File Download

There are no files associated with this item.

  Links for fulltext
     (May Require Subscription)
Supplementary

Article: Cenozoic Plate interaction of the Australia and Philippine Sea Plates: "Hit-and-run" tectonics

TitleCenozoic Plate interaction of the Australia and Philippine Sea Plates: "Hit-and-run" tectonics
Authors
KeywordsAustralia
Cenozoic Tectonics
Eurasia
Kinematics
Marginal Basins
New Guinea
Paleomagnetics
Philippines
Sunda Plate
Issue Date2003
PublisherElsevier BV. The Journal's web site is located at http://www.elsevier.com/locate/tecto
Citation
Tectonophysics, 2003, v. 363 n. 3-4, p. 181-199 How to Cite?
AbstractRecent studies in northwest New Guinea have shown the presence of at least two marginal basins of different age, both of which formed in back-arc settings. The older basin opened between the Middle Jurassic and Early Cretaceous, a remnant of which is now preserved as the New Guinea Ophiolite. Its obduction started at 40 Ma and it was finally emplaced on the Australian margin at ∼ 30 Ma. The younger basin was active during the Oligocene to Middle Miocene and was obducted in the Early Pliocene. Studies of the western edge of the Philippine Sea also reveal an important deformation of the Philippine arc in the Oligocene, which hitherto has remained unexplained. Using information from these systems, paleomagnetic results, kinematic reconstructions and geochemistry of the supra-subduction ophiolite, we present a plate model to explain the region's Eo-Oligocene development. We suggest that an extensive portion of oceanic crust extended the Australian Plate a considerable distance north of the Australian Craton. As Australia began its steady 7-8 cm/year northward drift in the Early Eocene, this lithosphere was subducted. Thus, the portion of the Philippine Sea Plate carrying the Taiwan-Philippine Arc to its present site may have actually been in contact with the ophiolite now in New Guinea and obduction led to deformation of the Philippine Sea Plate itself. Neogene Plate kinematics transported the deformed belt in contact with the Sunda block in the Late Miocene and Pliocene. This interpretation has implications for the origin for the Philippine Sea Plate and the potential incorporation of continental fragments against its boundaries. © 2003 Elsevier Science B.V. All rights reserved.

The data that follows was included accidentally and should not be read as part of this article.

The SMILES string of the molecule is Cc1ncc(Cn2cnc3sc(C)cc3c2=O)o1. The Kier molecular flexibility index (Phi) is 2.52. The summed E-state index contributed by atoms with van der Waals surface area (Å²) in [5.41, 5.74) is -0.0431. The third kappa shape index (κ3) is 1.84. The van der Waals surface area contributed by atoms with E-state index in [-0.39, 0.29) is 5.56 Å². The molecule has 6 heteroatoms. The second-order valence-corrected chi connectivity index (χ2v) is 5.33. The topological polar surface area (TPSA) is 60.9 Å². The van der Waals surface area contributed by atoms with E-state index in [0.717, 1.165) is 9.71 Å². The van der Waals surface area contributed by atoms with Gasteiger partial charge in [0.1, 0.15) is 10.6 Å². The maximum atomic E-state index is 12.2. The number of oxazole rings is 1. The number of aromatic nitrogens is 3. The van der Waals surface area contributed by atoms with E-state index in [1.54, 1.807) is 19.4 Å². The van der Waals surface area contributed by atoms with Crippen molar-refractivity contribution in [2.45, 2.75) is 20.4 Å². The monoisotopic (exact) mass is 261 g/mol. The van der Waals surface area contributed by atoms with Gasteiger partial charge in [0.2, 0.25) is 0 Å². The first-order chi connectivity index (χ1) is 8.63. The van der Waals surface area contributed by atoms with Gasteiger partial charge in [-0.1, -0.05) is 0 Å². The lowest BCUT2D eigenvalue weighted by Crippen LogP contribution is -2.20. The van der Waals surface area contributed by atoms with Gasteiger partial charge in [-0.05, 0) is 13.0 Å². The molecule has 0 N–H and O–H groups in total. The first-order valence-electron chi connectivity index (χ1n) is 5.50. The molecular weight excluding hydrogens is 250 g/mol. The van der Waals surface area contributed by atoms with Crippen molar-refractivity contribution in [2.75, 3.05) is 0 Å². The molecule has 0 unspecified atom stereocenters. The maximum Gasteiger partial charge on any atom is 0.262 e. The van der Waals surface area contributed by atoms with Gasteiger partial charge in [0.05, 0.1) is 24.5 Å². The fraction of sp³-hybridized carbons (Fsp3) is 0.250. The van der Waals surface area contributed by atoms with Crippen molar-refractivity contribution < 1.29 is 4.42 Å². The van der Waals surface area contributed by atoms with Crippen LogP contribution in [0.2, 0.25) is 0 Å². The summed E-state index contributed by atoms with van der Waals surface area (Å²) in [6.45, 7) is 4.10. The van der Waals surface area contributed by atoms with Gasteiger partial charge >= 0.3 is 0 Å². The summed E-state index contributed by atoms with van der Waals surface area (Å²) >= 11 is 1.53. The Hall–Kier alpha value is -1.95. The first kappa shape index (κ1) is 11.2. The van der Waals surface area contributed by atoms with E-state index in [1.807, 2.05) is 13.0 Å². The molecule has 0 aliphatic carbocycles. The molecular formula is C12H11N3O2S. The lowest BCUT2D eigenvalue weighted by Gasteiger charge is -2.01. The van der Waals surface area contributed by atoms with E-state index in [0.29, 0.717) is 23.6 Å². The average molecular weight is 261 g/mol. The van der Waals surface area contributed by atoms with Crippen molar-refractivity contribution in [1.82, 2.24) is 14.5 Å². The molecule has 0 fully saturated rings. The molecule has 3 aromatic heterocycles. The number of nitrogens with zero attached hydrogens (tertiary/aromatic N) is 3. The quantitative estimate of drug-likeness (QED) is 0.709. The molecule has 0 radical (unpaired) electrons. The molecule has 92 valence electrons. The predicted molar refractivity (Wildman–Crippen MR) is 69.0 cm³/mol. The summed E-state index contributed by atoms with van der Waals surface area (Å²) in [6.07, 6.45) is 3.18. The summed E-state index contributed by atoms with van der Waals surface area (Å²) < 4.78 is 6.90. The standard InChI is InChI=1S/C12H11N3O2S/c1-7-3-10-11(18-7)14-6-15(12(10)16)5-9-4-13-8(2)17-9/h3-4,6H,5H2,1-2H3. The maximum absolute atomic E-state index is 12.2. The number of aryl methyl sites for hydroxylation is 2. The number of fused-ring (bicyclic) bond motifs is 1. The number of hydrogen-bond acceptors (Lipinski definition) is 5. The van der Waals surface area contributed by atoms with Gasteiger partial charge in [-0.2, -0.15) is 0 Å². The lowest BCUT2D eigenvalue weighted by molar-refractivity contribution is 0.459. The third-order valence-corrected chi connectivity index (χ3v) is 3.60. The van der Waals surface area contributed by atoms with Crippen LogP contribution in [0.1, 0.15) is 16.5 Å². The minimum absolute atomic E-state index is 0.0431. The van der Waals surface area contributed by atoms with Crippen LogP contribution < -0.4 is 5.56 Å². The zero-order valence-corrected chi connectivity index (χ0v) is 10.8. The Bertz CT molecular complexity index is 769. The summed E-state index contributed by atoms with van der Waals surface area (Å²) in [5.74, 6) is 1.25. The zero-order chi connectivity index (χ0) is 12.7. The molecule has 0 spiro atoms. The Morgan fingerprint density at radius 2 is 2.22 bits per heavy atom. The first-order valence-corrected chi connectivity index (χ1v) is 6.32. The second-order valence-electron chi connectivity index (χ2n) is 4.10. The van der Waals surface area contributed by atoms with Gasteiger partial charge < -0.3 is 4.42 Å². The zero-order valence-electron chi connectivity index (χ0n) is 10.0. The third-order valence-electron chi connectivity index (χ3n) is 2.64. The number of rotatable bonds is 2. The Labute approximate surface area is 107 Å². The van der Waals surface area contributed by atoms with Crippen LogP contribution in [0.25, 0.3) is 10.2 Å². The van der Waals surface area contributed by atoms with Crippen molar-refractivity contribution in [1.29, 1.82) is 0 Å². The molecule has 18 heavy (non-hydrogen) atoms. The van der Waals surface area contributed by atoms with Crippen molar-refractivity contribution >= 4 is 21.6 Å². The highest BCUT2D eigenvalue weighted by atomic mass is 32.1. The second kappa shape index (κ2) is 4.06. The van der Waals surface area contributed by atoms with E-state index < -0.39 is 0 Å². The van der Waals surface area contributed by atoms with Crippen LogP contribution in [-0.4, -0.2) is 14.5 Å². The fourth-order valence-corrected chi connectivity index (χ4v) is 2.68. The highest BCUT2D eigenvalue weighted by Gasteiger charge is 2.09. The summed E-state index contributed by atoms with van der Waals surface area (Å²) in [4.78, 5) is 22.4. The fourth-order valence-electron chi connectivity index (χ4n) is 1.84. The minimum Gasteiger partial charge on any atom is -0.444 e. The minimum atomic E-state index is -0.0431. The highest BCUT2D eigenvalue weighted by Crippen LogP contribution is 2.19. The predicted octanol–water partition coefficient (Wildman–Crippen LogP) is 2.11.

Persistent Identifierhttp://hdl.handle.net/10722/151096
ISSN
2015 Impact Factor: 2.65
2015 SCImago Journal Rankings: 1.971
ISI Accession Number ID
References

 

DC FieldValueLanguage
dc.contributor.authorPubellier, Men_US
dc.contributor.authorAli, Jen_US
dc.contributor.authorMonnier, Cen_US
dc.date.accessioned2012-06-26T06:17:02Z-
dc.date.available2012-06-26T06:17:02Z-
dc.date.issued2003en_US
dc.identifier.citationTectonophysics, 2003, v. 363 n. 3-4, p. 181-199en_US
dc.identifier.issn0040-1951en_US
dc.identifier.urihttp://hdl.handle.net/10722/151096-